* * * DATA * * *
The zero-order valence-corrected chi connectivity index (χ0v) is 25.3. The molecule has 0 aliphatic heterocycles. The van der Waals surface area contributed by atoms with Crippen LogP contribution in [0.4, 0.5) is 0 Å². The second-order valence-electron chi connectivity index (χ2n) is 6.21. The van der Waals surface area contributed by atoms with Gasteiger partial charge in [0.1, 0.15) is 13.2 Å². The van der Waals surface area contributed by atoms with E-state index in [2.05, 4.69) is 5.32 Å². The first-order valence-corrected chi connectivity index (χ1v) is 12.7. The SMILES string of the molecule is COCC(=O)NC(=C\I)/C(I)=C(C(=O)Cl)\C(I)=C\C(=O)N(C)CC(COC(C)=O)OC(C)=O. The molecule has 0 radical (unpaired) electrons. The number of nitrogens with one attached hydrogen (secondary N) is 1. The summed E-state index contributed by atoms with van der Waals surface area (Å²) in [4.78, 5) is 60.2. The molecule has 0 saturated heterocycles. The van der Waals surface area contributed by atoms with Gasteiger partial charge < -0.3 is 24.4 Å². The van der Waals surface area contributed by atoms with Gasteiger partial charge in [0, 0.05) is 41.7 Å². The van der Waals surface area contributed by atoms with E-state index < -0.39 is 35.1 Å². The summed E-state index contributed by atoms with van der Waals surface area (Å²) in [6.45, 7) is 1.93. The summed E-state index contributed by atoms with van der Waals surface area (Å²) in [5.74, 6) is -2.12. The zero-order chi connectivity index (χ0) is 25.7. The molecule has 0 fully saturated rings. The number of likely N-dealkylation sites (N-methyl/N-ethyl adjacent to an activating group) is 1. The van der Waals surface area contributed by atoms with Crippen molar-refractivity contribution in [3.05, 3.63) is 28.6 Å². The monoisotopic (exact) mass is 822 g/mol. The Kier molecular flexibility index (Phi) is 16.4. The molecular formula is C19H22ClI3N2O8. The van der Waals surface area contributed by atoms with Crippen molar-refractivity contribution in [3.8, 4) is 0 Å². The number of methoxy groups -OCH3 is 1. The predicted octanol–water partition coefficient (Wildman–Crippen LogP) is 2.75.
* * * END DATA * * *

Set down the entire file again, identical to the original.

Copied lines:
The zero-order valence-corrected chi connectivity index (χ0v) is 25.3. The molecule has 0 aliphatic heterocycles. The van der Waals surface area contributed by atoms with Crippen LogP contribution in [0.4, 0.5) is 0 Å². The second-order valence-electron chi connectivity index (χ2n) is 6.21. The van der Waals surface area contributed by atoms with Gasteiger partial charge in [0.1, 0.15) is 13.2 Å². The van der Waals surface area contributed by atoms with E-state index in [2.05, 4.69) is 5.32 Å². The first-order valence-corrected chi connectivity index (χ1v) is 12.7. The SMILES string of the molecule is COCC(=O)NC(=C\I)/C(I)=C(C(=O)Cl)\C(I)=C\C(=O)N(C)CC(COC(C)=O)OC(C)=O. The molecule has 0 radical (unpaired) electrons. The number of nitrogens with one attached hydrogen (secondary N) is 1. The summed E-state index contributed by atoms with van der Waals surface area (Å²) in [4.78, 5) is 60.2. The molecule has 0 saturated heterocycles. The van der Waals surface area contributed by atoms with Gasteiger partial charge < -0.3 is 24.4 Å². The van der Waals surface area contributed by atoms with Gasteiger partial charge in [0, 0.05) is 41.7 Å². The van der Waals surface area contributed by atoms with E-state index < -0.39 is 35.1 Å². The summed E-state index contributed by atoms with van der Waals surface area (Å²) in [6.45, 7) is 1.93. The summed E-state index contributed by atoms with van der Waals surface area (Å²) in [5.74, 6) is -2.12. The zero-order chi connectivity index (χ0) is 25.7. The molecule has 0 fully saturated rings. The number of likely N-dealkylation sites (N-methyl/N-ethyl adjacent to an activating group) is 1. The van der Waals surface area contributed by atoms with Crippen molar-refractivity contribution in [3.05, 3.63) is 28.6 Å². The monoisotopic (exact) mass is 822 g/mol. The Kier molecular flexibility index (Phi) is 16.4. The molecular formula is C19H22ClI3N2O8. The van der Waals surface area contributed by atoms with Crippen molar-refractivity contribution in [3.8, 4) is 0 Å². The number of methoxy groups -OCH3 is 1. The predicted octanol–water partition coefficient (Wildman–Crippen LogP) is 2.75.